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for the misfortunes of others, when we withhold the relief which they want, and we can give.
• This was the crime of the person before us; this was his condemnation : not simply because he had received his good things in his life-time, but because he rioted in them without any thought of the next. Not because Lazarus had his evil things, but because his evils were increased by the closeness of this inan's hand and the hardness of his heart.'
The twenty first is a Latin sermon, on Matt. x. 34, preached at Cambridge, in 1759.–At the conclusion the author has subjoined a prayer, which he sometimes used before his fermon. This is a sensible and animated composition; much superior to the cold and insipid forms which we have frequently heard on the same occasion,
About ten of these discourses, or perhaps more, were leparately published, soon after the occasions on which they were delivered. The rest make their first appearance in the present edition.
II. A Critical Commentary on Archbishop Secker's Letter to the · Right Honourable Horatio Walpole, concerning Bijoops in
America, 8vo. Pr. Is. 6d. Dilly. .
THE late archbishop of Canterbury, among other instances
of his zeal for the support of ecclesiastical discipline, took some pains to promote the scheme for establishing bishops in our American colonies. He recommended this point, soon after his advancement to the see of Oxford, in a sermon which he preached before the Society for the Propagation of the Gospel in Foreign Parts; and continued to make it an object of his wishes to the hour of his death, as appears by his order for the publication of his letter to Mr. Walpole. The use and expedience of such an establishment has, however, been much disputed. "The author of this Cominentary, who appears to be no contemp:ible judge, treats it as an unseasonable, and a mischievous project. . . Before he proceeds to examine his grace's letter, he takes notice of two or three circumstances relative to the occasion on which it was written, the time when, and the reason why it was published.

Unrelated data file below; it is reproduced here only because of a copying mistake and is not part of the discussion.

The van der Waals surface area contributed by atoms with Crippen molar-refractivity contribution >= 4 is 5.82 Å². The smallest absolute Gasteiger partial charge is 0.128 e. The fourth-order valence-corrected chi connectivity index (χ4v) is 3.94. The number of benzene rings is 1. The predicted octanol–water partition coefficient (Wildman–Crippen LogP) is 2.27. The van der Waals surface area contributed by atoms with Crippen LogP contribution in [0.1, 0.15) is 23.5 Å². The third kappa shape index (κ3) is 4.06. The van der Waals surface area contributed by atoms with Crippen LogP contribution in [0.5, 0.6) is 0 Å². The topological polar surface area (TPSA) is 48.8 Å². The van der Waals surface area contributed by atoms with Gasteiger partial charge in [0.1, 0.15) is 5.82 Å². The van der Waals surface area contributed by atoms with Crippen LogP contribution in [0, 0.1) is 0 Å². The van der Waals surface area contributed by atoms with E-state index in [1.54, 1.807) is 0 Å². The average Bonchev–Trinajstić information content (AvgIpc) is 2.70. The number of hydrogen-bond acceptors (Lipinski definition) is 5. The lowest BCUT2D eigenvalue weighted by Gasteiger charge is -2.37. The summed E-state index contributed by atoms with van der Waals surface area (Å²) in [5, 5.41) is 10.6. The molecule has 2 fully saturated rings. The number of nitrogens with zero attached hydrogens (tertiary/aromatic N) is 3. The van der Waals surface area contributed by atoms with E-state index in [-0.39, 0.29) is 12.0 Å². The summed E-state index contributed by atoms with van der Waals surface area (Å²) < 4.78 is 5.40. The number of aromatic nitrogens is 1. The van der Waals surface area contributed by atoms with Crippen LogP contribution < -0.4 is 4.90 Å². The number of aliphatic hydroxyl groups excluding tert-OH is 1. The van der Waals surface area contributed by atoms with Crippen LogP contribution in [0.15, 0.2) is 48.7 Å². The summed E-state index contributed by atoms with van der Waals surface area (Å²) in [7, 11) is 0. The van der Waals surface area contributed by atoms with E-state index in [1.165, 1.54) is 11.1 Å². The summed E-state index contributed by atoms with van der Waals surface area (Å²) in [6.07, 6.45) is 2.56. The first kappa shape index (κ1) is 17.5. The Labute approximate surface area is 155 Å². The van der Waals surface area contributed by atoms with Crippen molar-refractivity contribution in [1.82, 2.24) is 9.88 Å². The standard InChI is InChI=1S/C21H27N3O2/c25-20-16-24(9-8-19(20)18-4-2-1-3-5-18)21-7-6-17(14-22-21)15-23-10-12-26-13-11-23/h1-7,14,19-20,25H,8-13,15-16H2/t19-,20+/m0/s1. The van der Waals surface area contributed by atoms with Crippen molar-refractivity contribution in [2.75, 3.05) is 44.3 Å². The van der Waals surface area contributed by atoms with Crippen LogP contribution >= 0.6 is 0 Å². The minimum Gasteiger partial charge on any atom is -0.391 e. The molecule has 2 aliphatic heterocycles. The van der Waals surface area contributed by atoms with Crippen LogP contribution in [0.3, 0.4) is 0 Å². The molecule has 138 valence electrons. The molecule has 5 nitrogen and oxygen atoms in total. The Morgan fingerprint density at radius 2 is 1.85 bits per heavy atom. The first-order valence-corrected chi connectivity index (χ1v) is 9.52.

• Mr. Walpole's letter, says he, we are informed by an ada vertisement prefixed to the bishop's, was written in the year 1750, to the late Dr. Sherlock, then bishop of London. It does not appear that bishop Sherlock gave any answer to it, either by word or writing. Bishop Secker indeed supposes, “ that if my lord of London had ever conversed with Mr. Walpole on the subject, since he received Mr. Walpole's let. ter, he had doubtless said every thing material by way of reply ;" yet nothing of this sort appears, and as nothing in writing by way of answer from Dr. Sherlock to Mr. Walpole was known to Dr. Secker, the more probable supposition is, that bifhop Sherlock, convinced by Mr. Walpole's letter of the danger, the folly, or at least of the inexpedience of the projeit, made no reply at all.